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I have a large text file that is 20 GB in size. The file contains lines of text that are relatively short (40 to 60 characters per line). The file is unsorted.

I have a list of 20,000 unique strings. I want to know the offset for each string each time it appears in the file. Currently, my output looks like this:

netloader.cc found at offset: 46350917
netloader.cc found at offset: 48138591
netloader.cc found at offset: 50012089
netloader.cc found at offset: 51622874
netloader.cc found at offset: 52588949
...
360doc.com found at offset: 26411474
360doc.com found at offset: 26411508
360doc.com found at offset: 26483662
360doc.com found at offset: 26582000

I am loading the 20,000 strings into a std::set (to ensure uniqueness), then reading a 128MB chunk from the file, and then using string::find to search for the strings (start over by reading another 128MB chunk). This works and completes in about 4 days. I'm not concerned about a read boundary potentially breaking a string I'm searching for. If it does, that's OK.

I'd like to make it faster. Completing the search in 1 day would be ideal, but any significant performance improvement would be nice. I prefer to use standard C++ with Boost (if necessary) while avoiding other libraries.

So I have two questions:

  1. Does the 4 day time seem reasonable considering the tools I'm using and the task?
  2. What's the best approach to make it faster?

Thanks.

Edit: Using the Trie solution, I was able to shorten the run-time to 27 hours. Not within one day, but certainly much faster now. Thanks for the advice.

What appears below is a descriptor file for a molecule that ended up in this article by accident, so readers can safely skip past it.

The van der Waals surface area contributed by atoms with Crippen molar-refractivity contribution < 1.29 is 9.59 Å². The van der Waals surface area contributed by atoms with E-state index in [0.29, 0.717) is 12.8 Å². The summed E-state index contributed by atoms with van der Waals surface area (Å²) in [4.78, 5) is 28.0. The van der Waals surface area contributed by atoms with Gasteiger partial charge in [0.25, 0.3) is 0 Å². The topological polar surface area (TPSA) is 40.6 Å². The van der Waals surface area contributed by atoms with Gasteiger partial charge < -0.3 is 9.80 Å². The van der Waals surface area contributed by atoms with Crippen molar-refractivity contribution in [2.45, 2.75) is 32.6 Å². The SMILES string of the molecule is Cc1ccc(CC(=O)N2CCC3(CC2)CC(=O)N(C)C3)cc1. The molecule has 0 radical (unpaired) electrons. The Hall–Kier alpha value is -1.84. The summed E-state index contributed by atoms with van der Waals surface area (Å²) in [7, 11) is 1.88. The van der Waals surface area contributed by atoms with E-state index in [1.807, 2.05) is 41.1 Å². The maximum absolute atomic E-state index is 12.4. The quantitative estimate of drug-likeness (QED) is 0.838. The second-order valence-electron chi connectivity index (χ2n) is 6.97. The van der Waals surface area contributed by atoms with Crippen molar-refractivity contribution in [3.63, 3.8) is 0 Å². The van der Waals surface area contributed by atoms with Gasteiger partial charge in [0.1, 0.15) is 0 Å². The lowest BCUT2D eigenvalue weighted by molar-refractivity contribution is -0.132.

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Are theses strings looking like single words or identifiers, rather than whole sentences, separated with spaces, etc.? –  piokuc May 3 '13 at 14:13
    
Have you tried to profile your code? Does it spend more time searching or reading in from the input file? –  OGH May 3 '13 at 14:14
    
Reading of 20Gb cannot take 4 days... –  piokuc May 3 '13 at 14:20
    
@piokuc, You're right, but I think he's reading the 20GB 20,000 times, means reading through a total of about 390TB. My suggestion would be, if the available RAM is known, would be to split the file up into sizable chunks, search each chunk for the string, dump the chunk, move on. Method of how he checks for the string makes a big difference though. –  SlxS May 3 '13 at 14:29
1  
He says he's reading 128MB chunks and doing the 20k searches in one chunk before moving to the next one, that's how I understood it. –  piokuc May 3 '13 at 14:31
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3 Answers

up vote 3 down vote accepted

Algorithmically, I think that the best way to approach this problem, would be to use a tree in order to store the lines you want to search for a character at a time. For example if you have the following patterns you would like to look for:

hand, has, have, foot, file

The resulting tree would look something like this: Tree generated by the list of search terms

The generation of the tree is worst case O(n), and has a sub-linear memory footprint generally.

Using this structure, you can begin process your file by reading in a character at a time from your huge file, and walk the tree.